On small waves like the ones in front of us, all this stuff is apparent but also mostly latent. It’s like watching a person stretch, or do mindless exercise. There’s a peaceful boring monotony to it. Just to John John’s right, a pale unwitting vacationer points his giant Costco board into the waves. “He’s potentially going to head-butt a rock,” Ross says neutrally.
Afterward, most of us ride over to the house John John owns down the road to watch the footage that Eric shot. The Lab, which is what they call the editing suite, turns out to be a room with a couple of washing machines, a flat-screen, a monitor, a laptop, and some stools and desk chairs. There are skateboards and camera equipment everywhere. Jon Pyzel is here, another sunburnt dude in shorts and flip-flops. He and Ross and John John play back the session from this morning, pausing to observe the way different boards behave. “This is the new one,” John John tells Pyzel, nodding at the screen. He says it needs a name.
“That’s the Moneymaker,” Pyzel says. “Make some money with that one, dude.” (A few weeks later, they’ll settle on an official name: Voyager 1.)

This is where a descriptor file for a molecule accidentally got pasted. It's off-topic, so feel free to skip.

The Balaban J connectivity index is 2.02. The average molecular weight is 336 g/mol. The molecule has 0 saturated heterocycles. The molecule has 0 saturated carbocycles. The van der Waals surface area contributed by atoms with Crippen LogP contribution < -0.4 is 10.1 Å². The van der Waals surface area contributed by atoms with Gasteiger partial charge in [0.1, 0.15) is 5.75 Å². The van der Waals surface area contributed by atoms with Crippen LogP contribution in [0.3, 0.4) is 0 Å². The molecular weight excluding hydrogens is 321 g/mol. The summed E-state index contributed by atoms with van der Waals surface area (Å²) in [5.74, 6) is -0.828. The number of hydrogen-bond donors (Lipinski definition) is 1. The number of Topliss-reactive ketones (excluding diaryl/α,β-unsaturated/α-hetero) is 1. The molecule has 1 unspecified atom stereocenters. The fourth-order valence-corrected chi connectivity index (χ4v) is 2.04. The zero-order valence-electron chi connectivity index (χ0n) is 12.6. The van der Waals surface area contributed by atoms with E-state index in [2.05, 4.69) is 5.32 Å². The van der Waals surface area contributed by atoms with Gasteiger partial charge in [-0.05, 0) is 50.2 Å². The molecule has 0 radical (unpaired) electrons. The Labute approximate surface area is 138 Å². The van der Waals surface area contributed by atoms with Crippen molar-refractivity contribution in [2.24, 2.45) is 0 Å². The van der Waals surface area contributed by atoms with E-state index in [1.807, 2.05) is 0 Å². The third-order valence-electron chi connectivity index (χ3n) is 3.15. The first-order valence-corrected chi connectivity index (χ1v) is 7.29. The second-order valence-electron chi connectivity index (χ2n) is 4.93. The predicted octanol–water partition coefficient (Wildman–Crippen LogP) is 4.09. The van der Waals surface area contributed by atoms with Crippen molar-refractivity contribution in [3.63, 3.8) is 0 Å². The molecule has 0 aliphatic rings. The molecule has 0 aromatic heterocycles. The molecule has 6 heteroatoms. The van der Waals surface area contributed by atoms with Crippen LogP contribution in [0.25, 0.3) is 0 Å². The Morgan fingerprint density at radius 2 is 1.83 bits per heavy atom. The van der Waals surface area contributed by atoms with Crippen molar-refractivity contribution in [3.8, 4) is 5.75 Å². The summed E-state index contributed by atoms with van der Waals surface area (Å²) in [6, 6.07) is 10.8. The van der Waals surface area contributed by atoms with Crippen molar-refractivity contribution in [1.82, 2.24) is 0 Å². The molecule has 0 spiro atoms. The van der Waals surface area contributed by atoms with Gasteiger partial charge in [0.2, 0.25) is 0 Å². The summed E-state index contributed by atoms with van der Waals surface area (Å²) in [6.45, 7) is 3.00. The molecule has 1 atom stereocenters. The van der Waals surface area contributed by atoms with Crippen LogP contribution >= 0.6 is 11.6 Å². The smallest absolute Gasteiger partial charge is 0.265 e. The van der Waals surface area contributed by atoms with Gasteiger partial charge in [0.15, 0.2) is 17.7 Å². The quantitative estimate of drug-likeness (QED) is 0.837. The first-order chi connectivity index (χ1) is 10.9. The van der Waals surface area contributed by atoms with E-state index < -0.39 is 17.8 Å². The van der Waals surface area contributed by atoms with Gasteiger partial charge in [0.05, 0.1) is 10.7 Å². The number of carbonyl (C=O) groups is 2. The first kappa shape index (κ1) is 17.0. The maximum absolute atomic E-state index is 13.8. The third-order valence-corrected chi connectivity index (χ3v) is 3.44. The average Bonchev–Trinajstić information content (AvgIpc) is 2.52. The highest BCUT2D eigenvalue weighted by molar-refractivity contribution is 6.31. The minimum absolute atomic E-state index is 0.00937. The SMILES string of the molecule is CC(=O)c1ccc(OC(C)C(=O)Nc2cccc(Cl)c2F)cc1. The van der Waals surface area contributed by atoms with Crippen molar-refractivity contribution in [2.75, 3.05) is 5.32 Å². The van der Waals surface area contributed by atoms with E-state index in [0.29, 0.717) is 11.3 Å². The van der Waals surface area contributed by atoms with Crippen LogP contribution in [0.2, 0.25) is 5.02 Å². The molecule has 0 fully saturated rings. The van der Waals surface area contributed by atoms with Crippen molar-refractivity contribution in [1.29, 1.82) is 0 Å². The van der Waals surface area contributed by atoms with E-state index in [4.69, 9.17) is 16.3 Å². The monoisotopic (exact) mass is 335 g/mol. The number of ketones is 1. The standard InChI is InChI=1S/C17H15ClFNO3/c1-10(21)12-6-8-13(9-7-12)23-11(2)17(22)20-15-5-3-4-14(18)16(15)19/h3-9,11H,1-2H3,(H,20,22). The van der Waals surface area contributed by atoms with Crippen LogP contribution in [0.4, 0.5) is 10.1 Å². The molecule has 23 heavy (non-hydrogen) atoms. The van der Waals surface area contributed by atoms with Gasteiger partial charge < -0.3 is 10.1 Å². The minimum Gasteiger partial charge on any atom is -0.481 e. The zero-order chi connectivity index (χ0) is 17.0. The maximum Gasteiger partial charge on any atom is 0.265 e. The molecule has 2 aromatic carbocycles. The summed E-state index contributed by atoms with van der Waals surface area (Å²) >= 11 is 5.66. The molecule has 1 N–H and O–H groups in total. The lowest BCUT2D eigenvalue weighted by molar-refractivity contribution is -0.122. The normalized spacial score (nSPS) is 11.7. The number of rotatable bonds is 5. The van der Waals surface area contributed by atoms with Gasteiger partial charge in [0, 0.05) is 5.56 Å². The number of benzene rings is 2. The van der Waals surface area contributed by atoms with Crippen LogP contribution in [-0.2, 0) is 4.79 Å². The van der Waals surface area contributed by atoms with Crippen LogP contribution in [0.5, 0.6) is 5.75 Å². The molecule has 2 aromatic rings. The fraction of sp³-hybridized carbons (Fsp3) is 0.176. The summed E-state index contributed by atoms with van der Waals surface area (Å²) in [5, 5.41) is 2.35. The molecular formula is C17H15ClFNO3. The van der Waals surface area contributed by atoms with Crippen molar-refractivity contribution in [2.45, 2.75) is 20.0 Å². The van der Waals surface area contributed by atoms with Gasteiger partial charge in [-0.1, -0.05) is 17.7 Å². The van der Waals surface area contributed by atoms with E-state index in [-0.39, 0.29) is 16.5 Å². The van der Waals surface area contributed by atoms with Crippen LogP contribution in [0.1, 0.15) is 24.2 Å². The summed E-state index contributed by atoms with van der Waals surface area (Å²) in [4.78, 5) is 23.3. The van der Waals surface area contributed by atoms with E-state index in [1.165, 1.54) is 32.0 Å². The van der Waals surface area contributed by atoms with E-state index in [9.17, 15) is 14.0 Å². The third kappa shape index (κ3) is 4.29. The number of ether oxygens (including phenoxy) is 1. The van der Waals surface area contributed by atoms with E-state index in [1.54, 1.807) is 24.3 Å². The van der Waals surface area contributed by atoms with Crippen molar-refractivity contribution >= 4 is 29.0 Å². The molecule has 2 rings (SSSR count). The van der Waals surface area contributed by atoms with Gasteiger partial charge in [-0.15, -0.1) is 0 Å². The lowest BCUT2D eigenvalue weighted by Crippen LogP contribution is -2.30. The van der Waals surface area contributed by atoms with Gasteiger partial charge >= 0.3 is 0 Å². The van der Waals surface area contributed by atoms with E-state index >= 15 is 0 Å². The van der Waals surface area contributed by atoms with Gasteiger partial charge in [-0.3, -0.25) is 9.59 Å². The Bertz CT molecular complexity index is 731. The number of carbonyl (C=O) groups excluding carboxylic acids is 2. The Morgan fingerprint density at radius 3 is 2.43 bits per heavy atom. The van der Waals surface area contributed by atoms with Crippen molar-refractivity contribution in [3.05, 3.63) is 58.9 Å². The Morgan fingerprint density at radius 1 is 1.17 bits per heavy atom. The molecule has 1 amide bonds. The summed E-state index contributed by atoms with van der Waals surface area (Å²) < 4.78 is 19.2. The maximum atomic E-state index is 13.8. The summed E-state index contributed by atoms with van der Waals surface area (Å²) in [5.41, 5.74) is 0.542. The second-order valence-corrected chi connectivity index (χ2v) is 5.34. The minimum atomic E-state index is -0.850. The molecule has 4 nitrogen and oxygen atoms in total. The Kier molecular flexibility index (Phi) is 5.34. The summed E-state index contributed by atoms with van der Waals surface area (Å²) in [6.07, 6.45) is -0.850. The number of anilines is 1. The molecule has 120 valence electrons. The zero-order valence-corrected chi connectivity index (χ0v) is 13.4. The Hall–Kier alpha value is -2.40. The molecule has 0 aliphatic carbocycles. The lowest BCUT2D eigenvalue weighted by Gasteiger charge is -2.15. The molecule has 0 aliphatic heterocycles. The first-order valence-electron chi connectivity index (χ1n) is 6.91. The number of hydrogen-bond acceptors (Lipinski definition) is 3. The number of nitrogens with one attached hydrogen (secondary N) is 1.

“It’s got some good flow,” Ross says.
“Really lively,” John John says. He’s leaning back in a chair, his bare feet up on a workbench.
Surfers, even pro surfers, tend to be solitary animals. But John John keeps a lot of people around him. “I’m fortunate enough to be in a position where I can have a big team,” he says later. “I don’t have to worry about anything but going surfing.”
He pauses. He would not want to be seen as entitled, or a diva. It’s just—“Some people have a little pride in being by themselves. Like, ‘No, I’m by myself!’ But I think if you just take all that away and just be like, ‘Okay, I do need help here, and I need help here, and I need help here so I can be my best at this.’ That’s how I see it. And it’s been working out.”